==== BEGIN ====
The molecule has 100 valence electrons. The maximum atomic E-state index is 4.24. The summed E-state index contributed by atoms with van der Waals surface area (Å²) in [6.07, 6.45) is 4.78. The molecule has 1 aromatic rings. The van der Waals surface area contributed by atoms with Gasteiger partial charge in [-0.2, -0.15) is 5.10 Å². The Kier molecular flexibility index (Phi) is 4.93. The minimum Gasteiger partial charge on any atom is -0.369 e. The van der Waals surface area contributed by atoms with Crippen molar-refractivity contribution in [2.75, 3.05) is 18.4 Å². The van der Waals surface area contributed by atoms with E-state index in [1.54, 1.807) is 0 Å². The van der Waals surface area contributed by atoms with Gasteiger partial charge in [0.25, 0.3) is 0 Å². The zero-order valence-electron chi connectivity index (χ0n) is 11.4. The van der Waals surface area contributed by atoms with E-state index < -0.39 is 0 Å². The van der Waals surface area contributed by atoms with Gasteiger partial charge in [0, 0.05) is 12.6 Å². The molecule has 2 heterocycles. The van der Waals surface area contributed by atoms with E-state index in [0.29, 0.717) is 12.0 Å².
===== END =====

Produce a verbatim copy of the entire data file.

The molecule has 100 valence electrons. The maximum atomic E-state index is 4.24. The summed E-state index contributed by atoms with van der Waals surface area (Å²) in [6.07, 6.45) is 4.78. The molecule has 1 aromatic rings. The van der Waals surface area contributed by atoms with Gasteiger partial charge in [-0.2, -0.15) is 5.10 Å². The Kier molecular flexibility index (Phi) is 4.93. The minimum Gasteiger partial charge on any atom is -0.369 e. The van der Waals surface area contributed by atoms with Crippen molar-refractivity contribution in [2.75, 3.05) is 18.4 Å². The van der Waals surface area contributed by atoms with E-state index in [1.54, 1.807) is 0 Å². The van der Waals surface area contributed by atoms with Gasteiger partial charge in [0.25, 0.3) is 0 Å². The zero-order valence-electron chi connectivity index (χ0n) is 11.4. The van der Waals surface area contributed by atoms with E-state index < -0.39 is 0 Å². The van der Waals surface area contributed by atoms with Gasteiger partial charge in [0, 0.05) is 12.6 Å². The molecule has 2 heterocycles. The van der Waals surface area contributed by atoms with E-state index in [0.29, 0.717) is 12.0 Å².